The first reading from Proverbs is part of the speech of Lady Wisdom (hokmah, a feminine noun in Hebrew), who personifies the artistry of God's creation.  In the whole of her speech (see Proverbs 8), Wisdom invites the simple to come to her and receive the greatest gift of all: the path to life.  In our section, she is giving her credentials as God's “first‑born,”  “craftsman,” and “delight,” who “played” before God as he ordered the cosmos.   Using an onomasticon, listing the parts of the cosmos, Lady Wisdom asserts that, first of all, she existed before God's formation of the earth, the underworld depths, the mountains and hills; and secondly, that she was with God as he established the heavens, fixed the foundations of the earth, and set for the sea its limit.  Finally, Lady Wisdom says that her special delight was in humanity to whom she will extend the offer of life.  In the verses which follow today's reading, she invites us with the following words. "So now, O children, listen to me;/ instruction and wisdom do not reject!/ . . . For the one who finds me finds life,/ and wins favor from the Lord;/ But the one who misses me harms self;/ all who hate me love death."  (Prv 8:32‑36)

The Epistle from Romans is Paul's reflection on the hopeful situation of Christians who have already been "justified by faith" in Christ's death and resurrection and are now awaiting "the glory of God," the completion of God's kingdom.  In this tension-filled situation, Christians experience "afflictions," but they can boast of them as they endure in hope.  The foundation of their hope is what God has already done for them in his Son, Christ, and by the gift of his Spirit which has been poured out upon them in the Messianic age.  In Paul's words, "this  hope will not leave us disappointed, because the love of God has  been poured out in our hearts through the Holy Spirit who has been given to us" (Rom 5:5). 

The Gospel is from John's farewell discourse in which Jesus promises the disciples that, after his departure, the Spirit of truth will come to guide them “to all truth.”  Jesus' promise emphasizes two things about the Spirit or Paraclete's role.   First of all, he will continue the work of revelation that Jesus has done.  Jesus tells the disciples: "He will not speak on his own, but will speak only what he hears . . .In doing this he will give glory to me, because he will have received from me what he will announce to you.”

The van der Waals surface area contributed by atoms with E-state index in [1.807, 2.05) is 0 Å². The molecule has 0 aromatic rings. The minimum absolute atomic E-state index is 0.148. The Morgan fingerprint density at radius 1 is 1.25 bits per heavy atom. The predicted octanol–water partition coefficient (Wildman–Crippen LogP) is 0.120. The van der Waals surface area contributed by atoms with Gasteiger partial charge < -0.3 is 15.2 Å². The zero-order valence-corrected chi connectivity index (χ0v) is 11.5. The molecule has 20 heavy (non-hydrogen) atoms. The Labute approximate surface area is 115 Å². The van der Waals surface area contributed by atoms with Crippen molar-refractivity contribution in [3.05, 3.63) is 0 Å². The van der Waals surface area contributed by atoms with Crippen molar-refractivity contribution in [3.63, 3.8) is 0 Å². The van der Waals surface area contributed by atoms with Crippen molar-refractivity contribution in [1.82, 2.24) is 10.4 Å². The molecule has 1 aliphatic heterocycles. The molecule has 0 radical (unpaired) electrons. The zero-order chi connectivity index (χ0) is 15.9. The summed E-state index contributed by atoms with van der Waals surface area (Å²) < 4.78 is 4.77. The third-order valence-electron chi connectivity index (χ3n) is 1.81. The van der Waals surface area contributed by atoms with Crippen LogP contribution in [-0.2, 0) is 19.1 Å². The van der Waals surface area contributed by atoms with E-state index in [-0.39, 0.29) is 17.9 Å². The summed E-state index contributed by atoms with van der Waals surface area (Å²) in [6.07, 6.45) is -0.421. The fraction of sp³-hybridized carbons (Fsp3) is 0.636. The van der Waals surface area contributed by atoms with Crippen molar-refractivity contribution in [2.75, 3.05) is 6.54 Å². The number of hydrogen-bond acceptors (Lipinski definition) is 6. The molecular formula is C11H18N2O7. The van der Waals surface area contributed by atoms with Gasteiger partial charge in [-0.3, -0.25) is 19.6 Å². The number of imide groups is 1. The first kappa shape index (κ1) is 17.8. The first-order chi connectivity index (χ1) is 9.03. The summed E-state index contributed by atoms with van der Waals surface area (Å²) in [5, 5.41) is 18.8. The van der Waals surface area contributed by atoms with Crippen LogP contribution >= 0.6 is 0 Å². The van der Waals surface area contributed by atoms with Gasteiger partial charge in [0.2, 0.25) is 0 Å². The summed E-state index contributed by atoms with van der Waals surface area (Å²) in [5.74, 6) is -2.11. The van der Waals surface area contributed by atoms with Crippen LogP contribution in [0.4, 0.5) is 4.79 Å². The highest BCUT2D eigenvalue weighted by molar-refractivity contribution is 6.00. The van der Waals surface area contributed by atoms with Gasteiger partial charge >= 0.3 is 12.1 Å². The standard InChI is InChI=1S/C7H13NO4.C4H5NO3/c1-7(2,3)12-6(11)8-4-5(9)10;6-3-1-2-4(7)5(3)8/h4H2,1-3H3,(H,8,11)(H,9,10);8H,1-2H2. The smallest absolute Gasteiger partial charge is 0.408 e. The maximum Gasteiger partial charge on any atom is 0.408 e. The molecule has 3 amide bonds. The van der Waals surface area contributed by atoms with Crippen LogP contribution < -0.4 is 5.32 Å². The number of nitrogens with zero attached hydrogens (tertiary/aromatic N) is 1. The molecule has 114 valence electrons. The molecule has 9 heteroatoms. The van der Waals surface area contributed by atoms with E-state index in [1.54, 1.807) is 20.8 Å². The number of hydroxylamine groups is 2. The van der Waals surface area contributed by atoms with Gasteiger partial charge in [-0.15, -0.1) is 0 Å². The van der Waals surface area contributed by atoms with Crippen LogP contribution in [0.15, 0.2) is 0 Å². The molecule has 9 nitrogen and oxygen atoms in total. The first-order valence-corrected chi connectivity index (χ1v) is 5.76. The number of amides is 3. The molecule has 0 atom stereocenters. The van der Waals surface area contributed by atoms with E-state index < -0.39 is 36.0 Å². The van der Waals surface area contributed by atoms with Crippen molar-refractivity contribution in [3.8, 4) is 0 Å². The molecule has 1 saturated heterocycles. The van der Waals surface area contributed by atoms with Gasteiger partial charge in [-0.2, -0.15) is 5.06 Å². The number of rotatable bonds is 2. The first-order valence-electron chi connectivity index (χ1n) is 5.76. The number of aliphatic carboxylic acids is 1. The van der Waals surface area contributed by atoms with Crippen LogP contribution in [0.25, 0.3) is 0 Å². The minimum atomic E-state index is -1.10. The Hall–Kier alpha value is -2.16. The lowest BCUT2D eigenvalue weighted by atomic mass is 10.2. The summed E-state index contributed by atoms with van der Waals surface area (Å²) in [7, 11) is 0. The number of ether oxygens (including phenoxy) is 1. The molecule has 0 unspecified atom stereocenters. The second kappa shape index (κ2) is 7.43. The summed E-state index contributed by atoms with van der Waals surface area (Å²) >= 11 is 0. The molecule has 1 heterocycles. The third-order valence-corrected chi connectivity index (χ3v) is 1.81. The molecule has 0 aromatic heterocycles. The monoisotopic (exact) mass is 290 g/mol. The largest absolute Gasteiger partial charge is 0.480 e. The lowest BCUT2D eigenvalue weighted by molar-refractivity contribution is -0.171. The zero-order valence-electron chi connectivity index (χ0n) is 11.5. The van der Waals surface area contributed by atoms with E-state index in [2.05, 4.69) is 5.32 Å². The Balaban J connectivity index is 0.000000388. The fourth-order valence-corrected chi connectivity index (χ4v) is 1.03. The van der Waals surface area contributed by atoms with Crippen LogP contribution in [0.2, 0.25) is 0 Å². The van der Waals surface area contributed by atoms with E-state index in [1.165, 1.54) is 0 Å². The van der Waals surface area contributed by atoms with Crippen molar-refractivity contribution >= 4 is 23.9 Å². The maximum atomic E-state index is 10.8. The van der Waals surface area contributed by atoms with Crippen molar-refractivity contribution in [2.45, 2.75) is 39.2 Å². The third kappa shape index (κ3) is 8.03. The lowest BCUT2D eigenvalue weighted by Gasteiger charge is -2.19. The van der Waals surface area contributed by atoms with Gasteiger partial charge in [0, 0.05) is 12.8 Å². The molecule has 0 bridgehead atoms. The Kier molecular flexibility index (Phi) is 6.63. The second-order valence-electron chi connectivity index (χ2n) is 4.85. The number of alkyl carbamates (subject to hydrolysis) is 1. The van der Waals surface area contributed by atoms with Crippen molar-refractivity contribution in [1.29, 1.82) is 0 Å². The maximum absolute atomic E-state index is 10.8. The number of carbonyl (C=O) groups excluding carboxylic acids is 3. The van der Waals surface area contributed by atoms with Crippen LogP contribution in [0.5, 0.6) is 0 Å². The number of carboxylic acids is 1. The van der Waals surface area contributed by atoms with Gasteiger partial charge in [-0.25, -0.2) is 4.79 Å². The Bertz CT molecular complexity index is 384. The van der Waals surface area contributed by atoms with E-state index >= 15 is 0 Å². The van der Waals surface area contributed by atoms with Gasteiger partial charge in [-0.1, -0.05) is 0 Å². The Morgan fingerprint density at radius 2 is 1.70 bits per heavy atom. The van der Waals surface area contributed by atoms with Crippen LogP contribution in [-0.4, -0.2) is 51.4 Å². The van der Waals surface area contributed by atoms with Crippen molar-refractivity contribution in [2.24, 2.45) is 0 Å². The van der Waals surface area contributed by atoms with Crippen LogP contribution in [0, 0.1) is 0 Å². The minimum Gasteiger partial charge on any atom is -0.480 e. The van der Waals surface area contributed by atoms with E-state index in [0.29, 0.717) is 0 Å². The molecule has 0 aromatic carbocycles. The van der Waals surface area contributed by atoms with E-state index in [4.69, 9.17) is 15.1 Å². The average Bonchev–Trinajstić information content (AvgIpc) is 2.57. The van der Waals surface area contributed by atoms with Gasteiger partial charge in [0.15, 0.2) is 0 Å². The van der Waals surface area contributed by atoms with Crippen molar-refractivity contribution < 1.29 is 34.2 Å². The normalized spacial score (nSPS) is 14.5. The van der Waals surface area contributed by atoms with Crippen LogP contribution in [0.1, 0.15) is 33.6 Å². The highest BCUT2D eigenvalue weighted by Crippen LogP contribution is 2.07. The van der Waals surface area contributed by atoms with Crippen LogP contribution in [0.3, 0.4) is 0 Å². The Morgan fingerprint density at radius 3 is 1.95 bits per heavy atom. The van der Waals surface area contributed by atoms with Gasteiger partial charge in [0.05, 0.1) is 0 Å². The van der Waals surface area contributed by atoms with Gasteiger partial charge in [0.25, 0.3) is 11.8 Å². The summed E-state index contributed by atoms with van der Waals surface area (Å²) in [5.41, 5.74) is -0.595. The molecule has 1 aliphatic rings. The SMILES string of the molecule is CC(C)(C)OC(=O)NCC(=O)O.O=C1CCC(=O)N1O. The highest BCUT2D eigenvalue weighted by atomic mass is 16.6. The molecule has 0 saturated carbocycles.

Secondly, the Spirit will guide the disciples in their continued pursuit of the truth of God's mysterious love.  Jesus promises: "I have much more to tell you, but you cannot bear it now. When he comes, however, being the Spirit of truth he will guide you to all truth."  This truth to which the Spirit guides us is an ever deeper entrance into the very mystery of God's life of love.  Jesus concludes this section with the words: "All that the Father has belongs to me. 

That is why I said that what he (the Spirit) will announce to you he will have from me."

Monday, May 30, 2022

Pentecost Sunday A B C

The Holy Spirit Painting by Danny Hahlbohm | Pixels
The Holy Spirit Painting by Danny Hahlbohm


Pentecost Sunday A B C


Readings: Acts 2:1-11 1 Corinthians 12:3-7,12-13   John 20:19-23


“Lord send out your spirit and renew the face of the earth” (Ps 104).  In remembering the first Christian Pentecost, we fervently pray in the refrain of the responsorial psalm that God’s Holy Spirit renew the world and the church with the gifts of unity, peace, joy, and forgiveness.

The Acts reading describes the descent of the Holy Spirit on the disciples at the Jewish pilgrimage feast of Pentecost (Shavuoth) in fulfillment of prophetic expectations of the final age when all the nations will know the God of Israel.  Isaiah 66 speaks of God’s coming in the following way: “For behold the Lord will come as a fire . . . with a flame of fire . . . I am coming to gather all the nations and tongues” (Is 66:15.18).  As Peter will affirm in his Pentecost sermon, the prophet Joel announced: “God says: ‘It will come to pass in the last days,/ that I will pour out a portion of my spirit upon all flesh’” (Acts 2:17).  Luke’s account of Pentecost has all these elements.  The Spirit descends upon the gathered group of one hundred and twenty would-be witnesses to Jesus’s death, resurrection, and ascension with a noise “like a strong driving wind.”  Tongues “as of fire” part and rest on each of them, and the Holy Spirit enables them to speak in different languages to Jewish pilgrims from most of the known world.  In a symbolic reversal of the confusion of tongues at the tower of Babel incident (Genesis11), the disciples speak in understandable languages of “the mighty works of God.”  As Peter will proclaim in his Pentecost sermon, Jesus’ death, resurrection, and ascension have begun the final age when all are called to repent and be baptized in the name of Jesus Christ for the forgiveness of sins (Acts 2:14-41).